George Nkoke Nnane of Richmond Hill, Ontario, was sentenced in the Superior Court of Justice in Toronto to 4-years in jail for filing fraudulent tax returns, the CRA has reported.
Effective September 18th, 2018, the Ministry of Finance in the province of British Columbia (Canada) has introduced a new version of their property transfer tax return which asks for additional information which could be used by the Ministry of Finance, or the Canada Revenue Agency (CRA) to track condo flippers, or those individuals or businesses who purchase condos and rent them out.
The property tax transfer (PTT) return requires that individuals with a “significant interest” in a corporation or trust that acquires property must be identified, with some exceptions.
If, the purchase is made through a corporation or trust, this new legislation will require property developers to collect a database of pre-sale buyers and remit that list to the BC Government.
The change in the regulations have been implemented to reduce the opportunity for tax evasion and / or money laundering, which are believed to have contributed to the skyrocketing house prices in the province.
The New PTT Return will likely require information on all beneficiaries of certain trusts and corporate interest holders including their name, contact information, tax identifiers (SIN, ITN, BN), and citizenship.
The draft legislation titled the Land Owner Transparency Act is still in the consulting stage and the BC government has stated that the results of the consultations do not affect the new PTT return which came into effect September 17, 2018.
These changes pose real threats to the highly speculative pre-sale condo market in BC, and if successful, will likely be implemented in other large urban centres, such as Toronto, Montreal and then across the country.
In recent years, pre-sale buyers have made out like bandits, securing pre-sale contracts with no proof of funds, without having financing in place, or the ability to secure financing and in many cases these buyers have absolutely no intention of closing upon completion of the condo, instead, flipping the contract to other buyers at a profit, without paying the tax on the gain.
The CRA frowns on buyers who flip condo contracts once a profit has been realized and have cracked down on this process, albeit, not enough, and not just on those who have been taking part. The CRA has also assessed buyers who have legitimately sold their units and who have met all of the requirements for ownership, however it’s much easier for the CRA to determine everyone is guilty than to have to pull the legitimate from the pile of illegitimate.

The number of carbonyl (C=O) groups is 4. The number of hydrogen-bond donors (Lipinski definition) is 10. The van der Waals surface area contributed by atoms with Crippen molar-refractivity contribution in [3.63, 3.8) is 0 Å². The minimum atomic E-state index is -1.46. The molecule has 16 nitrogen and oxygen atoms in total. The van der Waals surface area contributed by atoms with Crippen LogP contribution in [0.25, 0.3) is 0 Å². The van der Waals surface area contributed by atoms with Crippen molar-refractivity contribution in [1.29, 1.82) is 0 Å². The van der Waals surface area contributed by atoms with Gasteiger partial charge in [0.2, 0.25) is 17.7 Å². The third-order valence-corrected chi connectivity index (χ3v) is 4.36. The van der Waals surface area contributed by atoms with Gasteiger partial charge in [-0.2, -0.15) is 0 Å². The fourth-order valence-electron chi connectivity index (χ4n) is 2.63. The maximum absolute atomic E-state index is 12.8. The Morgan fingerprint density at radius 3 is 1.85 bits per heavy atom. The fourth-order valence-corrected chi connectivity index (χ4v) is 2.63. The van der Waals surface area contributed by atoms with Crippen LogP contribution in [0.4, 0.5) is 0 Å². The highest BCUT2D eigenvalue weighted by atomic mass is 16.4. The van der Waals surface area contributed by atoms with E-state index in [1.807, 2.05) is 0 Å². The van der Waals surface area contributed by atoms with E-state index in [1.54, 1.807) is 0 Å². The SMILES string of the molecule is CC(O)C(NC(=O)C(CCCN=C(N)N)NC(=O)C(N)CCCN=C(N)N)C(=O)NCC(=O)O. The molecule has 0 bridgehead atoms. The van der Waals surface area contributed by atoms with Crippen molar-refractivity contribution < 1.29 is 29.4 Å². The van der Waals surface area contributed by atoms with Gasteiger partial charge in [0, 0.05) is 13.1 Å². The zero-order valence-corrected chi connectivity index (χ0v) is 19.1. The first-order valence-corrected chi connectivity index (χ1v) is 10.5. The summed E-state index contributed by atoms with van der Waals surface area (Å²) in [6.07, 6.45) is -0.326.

These contract flippers have been successful because there is no title registration through BC land titles which means the best that the CRA can do is take the developer to court in order to obtain the list of pre-sale buyers who have flipped their contract, or go to court and seek information through a Requirement for Information, but the CRA must have evidence to support their claim that buyers have flipped condo contracts without declaring the capital gain.
All in all, this is just another area where the CRA is tightening up regulations thanks to the BC Ministry of Finance, and we will soon see this process come to an end. In the meantime, there will be a whole bunch of taxpayers who will be assessed by the CRA, and there will be a 50% Gross Negligence penalty attached to that assessment.
Taxpayers who have been assessed by the CRA and who have done nothing wrong, should contact inTAXicating Tax Services at email@example.com, and discuss our strategy for assisting taxpayers.
On June 9th, 2017, the Canada Revenue Agency (CRA) launched a 60-day online consultation with Canadians on the Voluntary Disclosure Program (VDP), in which the CRA is seeking input from the public to ensure that the program is more “responsive, innovative and fairer for all Canadians”.
One of the key asks by the CRA is this question; “We are asking you – when should the VDP apply? Should it apply only to those who knowingly choose to not pay their taxes or also to those who make mistakes on their returns?”
Based on that question, many organizations have been putting out materials stating that the CRA is changing the program and that it is already been decided, however that is not the case, yet, as the consultation period has not even ended.
What Is Voluntary Disclosure?
The Voluntary Disclosures Program (VDP) gives Canadian taxpayers a chance to change a tax return they have previously filed or file a return that should have filed and by making these changes through the VDP, the Canada Revenue Agency (CRA) may give relief from prosecution and penalties.